It then got bored of me and sank deep down into the thick vegetation and started to skulk away. It flew to the far end of the hedge and then entered the top plantation at the top of Steps Hill. It quickly moved along the edge of this wood and then found the impenetrable patch of dense gorse, partly in flower. It was still calling occasionally and just prior to Mike Campbell racing up, the three of us enjoyed our last prolonged good view of the bird as it jerkily bobbed and cocked its long tail in the gorse and then fluttered away in weak flight.

It then disappeared into the thick gorse and made its way further down the slope. All in all I had enjoyed views over a period of just under an hour and as Mike was joined by Ian Williams, the two of them and Steve had a couple more glimpses before the bird flew much further down the side of Steps Hill slope and disappeared (to the north of Inkombe Hole).

This was a truly exceptional find and an outstanding one. The only previous record in the area was 12 years ago and Buckinghamshire's second - a first-winter which remained on Steps Hill from 25 November until 6 December 1998 and was seen again on 9 January 1999.

Whilst watching the Dartford, a noisy COMMON RAVEN flew low across Inkombe Hole, whilst Top Scrub held a pair of Bullfinch, 3 singing male BLACKCAPS, 3 singing male COMMON CHIFFCHAFFS and a Song Thrush. Several Linnets also flew over, whilst a singing male WILLOW WARBLER was on the lower slope.

As I reached the car park, I heard the familiar 'jipping' sound of COMMON CROSSBILL - and three birds (two males and a female) flew over heading directly north.


At least 6 Yellowhammers were gathered in the field north of the farm, with 7 or more Eurasian Skylarks present in the cereal field on the opposite side of the road - 4 males in song display. A small group of 4 CORN BUNTINGS was in an adjoining stubble field, with both Meadow Pipit and Linnet also present, 3 Stock Doves and a Red Kite over Pitstone Hill.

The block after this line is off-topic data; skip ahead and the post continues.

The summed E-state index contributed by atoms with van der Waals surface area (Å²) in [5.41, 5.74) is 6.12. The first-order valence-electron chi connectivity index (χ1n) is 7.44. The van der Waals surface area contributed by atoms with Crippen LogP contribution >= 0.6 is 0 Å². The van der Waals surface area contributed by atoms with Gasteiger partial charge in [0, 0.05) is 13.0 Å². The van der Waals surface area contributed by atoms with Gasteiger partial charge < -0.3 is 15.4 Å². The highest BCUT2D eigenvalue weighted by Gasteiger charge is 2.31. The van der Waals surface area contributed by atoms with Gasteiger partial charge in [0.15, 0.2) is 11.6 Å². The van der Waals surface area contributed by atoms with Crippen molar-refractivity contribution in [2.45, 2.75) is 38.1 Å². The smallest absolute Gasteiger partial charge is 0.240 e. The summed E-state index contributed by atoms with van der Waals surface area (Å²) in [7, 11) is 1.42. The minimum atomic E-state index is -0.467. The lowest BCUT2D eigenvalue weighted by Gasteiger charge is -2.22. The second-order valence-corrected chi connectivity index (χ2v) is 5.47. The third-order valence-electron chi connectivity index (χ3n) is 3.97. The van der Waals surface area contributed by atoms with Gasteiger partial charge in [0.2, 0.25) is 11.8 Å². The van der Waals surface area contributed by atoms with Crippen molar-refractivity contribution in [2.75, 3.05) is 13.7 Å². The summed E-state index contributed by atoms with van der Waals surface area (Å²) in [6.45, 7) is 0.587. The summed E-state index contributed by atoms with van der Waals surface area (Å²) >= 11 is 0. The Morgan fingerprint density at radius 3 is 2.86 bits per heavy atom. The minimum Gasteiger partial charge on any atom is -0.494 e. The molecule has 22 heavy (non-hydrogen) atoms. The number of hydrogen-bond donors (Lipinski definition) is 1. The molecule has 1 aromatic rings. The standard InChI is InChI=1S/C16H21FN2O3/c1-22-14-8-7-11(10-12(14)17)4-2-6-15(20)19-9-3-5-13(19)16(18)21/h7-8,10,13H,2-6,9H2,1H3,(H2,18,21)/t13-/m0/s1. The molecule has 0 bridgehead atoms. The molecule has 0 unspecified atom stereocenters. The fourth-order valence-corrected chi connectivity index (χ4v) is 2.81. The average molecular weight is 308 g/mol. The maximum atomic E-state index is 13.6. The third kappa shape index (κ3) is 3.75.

A return visit at 1800 hours soon yielded the three male RING OUZELS discovered earlier by Don Otter. They were showing well on the grassy slope at the north end of Steps, close to the footpath leading down from the S-bend at cSP 958 162.


Mid-evening, Roy Hargreaves and I located the two adult ARCTIC TERNS that SR and others had seen earlier, feeding amongst 6 COMMON TERNS mainly in the area of water out from the jetty. They represented my first of the year and were earlier than average.

The gloomy conditions (overcast skies with intermittent rain and fresh northerly winds) also grounded large numbers of hirundines, including 186+ SAND MARTINS and 33 European Barn Swallows. There were also 12 Shoveler close to the Drayton Hide, whilst 5 late FIELDFARES were in the tall Poplars.


The paddock wagtail flock numbered 38, including 35 Pieds, a well-marked adult male WHITE and two gaudy male YELLOWS. A high count of 15 Great Crested Grebes was on Marsworth, with a pair of Carrion Crows nesting in the main car park.

All in all, a very enjoyable and highly productive day, but did I get Sedge Warbler and Common Whitethroat? - No! Tomorrow maybe.